Separate the college’s policies on CBD and THC

On Saturday, The Beacon reported that a group of college administrators are “discussing and finalizing policies” regarding the on-campus usage of CBD, a natural compound in cannabis.

A group of college officials, including the deans of campus life and interim community standards director, will determine which CBD products will be barred from campus. Their decision has the potential to forbid a generally unharmful substance many students use for medical and recreational purposes. 

CBD, short for cannabidiol, is the second most prevalent active ingredient in cannabis behind tetrahydrocannabinol, or THC. Unlike THC, it does not have psychoactive effects and does not cause the user to get a “high.” There is also no evidence that pure CBD causes any health-related problems. And according to a report from the World Health Organization, “In humans, CBD exhibits no effects indicative of any abuse or dependence potential.” 

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Right now, the college’s cannabis policies do not distinguish between CBD and THC. The policies simply prohibit the “possession or use of marijuana” and “any drug paraphernalia.” Students are expected to abide by these policies regarding the possession, distribution, use, and manufacturing of all illegal drugs, including cannabis.

We encourage the college to account for the differences between CBD and THC when drafting these policies in the coming weeks. The guidelines that oversee students’ use of CBD should not be grouped with those that define the restrictions around other substances and paraphernalia.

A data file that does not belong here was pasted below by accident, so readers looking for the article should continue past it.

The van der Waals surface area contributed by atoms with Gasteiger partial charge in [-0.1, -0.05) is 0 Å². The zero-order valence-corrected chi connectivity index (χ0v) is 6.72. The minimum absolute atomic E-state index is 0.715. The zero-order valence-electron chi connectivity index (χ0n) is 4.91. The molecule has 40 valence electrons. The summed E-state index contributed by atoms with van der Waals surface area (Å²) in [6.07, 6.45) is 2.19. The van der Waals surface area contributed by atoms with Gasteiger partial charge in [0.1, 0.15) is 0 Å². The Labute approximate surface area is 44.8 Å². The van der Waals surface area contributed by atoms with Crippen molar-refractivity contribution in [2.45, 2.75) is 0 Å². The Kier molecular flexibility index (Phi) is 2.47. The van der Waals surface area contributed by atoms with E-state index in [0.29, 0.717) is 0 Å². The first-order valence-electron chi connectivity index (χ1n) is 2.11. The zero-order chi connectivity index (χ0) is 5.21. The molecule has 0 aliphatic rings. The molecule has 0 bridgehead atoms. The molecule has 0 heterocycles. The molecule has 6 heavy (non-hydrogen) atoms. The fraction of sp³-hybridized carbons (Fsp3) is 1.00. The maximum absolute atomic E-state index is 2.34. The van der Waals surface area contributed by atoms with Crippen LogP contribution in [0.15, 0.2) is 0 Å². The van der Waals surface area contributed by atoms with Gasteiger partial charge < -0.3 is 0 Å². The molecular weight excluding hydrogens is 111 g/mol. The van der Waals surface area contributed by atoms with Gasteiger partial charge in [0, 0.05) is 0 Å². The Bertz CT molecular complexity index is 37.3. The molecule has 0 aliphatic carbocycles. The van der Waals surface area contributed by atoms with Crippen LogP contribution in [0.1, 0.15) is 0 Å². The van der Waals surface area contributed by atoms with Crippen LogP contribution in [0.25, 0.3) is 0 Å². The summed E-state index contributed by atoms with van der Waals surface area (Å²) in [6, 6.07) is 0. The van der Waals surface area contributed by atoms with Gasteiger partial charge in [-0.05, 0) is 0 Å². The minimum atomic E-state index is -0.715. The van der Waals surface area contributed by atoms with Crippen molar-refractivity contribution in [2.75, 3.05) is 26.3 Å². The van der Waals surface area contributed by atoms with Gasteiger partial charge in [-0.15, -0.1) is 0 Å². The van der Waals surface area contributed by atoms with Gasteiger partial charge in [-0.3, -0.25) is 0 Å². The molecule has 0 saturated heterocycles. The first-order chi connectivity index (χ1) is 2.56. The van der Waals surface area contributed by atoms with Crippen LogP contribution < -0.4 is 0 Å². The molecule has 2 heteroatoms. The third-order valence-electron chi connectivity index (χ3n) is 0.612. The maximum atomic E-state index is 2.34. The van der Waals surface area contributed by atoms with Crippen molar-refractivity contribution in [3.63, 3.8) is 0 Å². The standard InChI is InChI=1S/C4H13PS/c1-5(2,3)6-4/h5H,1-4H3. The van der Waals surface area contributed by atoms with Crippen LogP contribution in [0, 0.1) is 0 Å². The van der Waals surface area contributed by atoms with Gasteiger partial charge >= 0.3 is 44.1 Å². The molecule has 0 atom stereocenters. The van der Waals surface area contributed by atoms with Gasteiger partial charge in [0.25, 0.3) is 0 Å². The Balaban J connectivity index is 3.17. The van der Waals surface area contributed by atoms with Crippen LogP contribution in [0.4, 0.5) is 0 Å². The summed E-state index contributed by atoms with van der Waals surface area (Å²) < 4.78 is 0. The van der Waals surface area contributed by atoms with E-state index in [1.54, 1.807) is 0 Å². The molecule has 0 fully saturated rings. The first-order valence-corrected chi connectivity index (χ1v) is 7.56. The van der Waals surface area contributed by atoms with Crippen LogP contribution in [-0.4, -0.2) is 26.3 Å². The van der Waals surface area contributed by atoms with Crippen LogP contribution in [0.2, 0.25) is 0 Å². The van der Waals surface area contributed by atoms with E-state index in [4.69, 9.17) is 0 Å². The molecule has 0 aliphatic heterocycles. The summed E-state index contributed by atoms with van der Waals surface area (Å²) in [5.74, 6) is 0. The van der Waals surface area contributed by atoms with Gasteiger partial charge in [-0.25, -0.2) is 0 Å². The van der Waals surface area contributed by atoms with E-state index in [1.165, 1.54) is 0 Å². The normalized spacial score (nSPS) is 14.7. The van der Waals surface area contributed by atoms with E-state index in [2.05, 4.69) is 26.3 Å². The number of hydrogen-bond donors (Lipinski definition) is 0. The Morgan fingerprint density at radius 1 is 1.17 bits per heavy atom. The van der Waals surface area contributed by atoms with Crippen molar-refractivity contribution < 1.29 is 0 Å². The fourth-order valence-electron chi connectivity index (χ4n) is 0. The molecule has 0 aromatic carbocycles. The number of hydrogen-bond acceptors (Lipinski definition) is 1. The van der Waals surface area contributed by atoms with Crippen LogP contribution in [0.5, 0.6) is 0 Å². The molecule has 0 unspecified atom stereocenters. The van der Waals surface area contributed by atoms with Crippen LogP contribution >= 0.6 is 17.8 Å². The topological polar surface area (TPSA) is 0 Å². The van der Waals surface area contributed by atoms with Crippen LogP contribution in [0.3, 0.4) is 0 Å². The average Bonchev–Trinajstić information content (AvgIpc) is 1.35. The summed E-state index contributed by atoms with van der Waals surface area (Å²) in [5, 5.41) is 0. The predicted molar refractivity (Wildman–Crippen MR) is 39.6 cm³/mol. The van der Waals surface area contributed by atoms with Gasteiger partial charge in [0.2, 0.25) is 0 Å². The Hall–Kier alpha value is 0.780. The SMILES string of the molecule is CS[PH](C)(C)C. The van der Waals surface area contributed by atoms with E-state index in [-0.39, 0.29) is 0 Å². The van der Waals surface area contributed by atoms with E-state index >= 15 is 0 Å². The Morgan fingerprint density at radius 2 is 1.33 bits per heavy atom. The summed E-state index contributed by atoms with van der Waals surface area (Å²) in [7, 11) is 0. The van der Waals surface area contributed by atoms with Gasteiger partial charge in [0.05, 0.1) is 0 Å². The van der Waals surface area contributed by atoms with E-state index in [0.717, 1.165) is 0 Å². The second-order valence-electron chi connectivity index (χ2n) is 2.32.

Massachusetts law allows people 21 and older to legally consume cannabis with a few limitations. But in July, the Boston Globe reported that the Massachusetts Department of Public Health recently banned certain types of CBD. The policies, enacted on June 12, prohibit the sale and use of two popular categories of CBD-based products: any food product that contains the cannabinoid and any product derived from CBD that makes medicinal claims.

Yet today, CBD is used for medicinal and recreational purposes more than ever before. And the cannabinoid does not elicit any of the effects that other drugs like alcohol, opioids, and other cannabis strains can cause. 

The ruling follows the growing use of CBD as a form of treatment for neurological and mental illnesses. According to Harvard Health Publishing, CBD-based products are commonly used to treat anxiety, chronic pain, and a handful of seizure disorders. Studies also suggest that CBD helps insomnia patients fall and stay asleep.

There is also proven growth in the market for CBD-infused food like ice cream, coffee, and candies that claim to help people relax and manage pain. CBD teas and oils that allege to help people sleep are gaining steam. A handful of companies even make CBD pet products like cat food and daily dog vitamins. 

In The Beacon’s reporting, we found two students who confirmed they use CBD to manage their psychological problems and social anxiety. It’s inevitable they aren’t the only ones, so it’s clear this decision will impact students and their well-being going forward.  

Emerson prides itself on being a progressive and forward-thinking institution, and it’s essential that our college’s policies reflect this vision. A wide array of scientific and legislative studies have proven the positive effects of CBD. And some students benefit from CBD products, including for medical use. So it simply doesn’t make sense for these products to be grouped with other substances the college deems inappropriate.  

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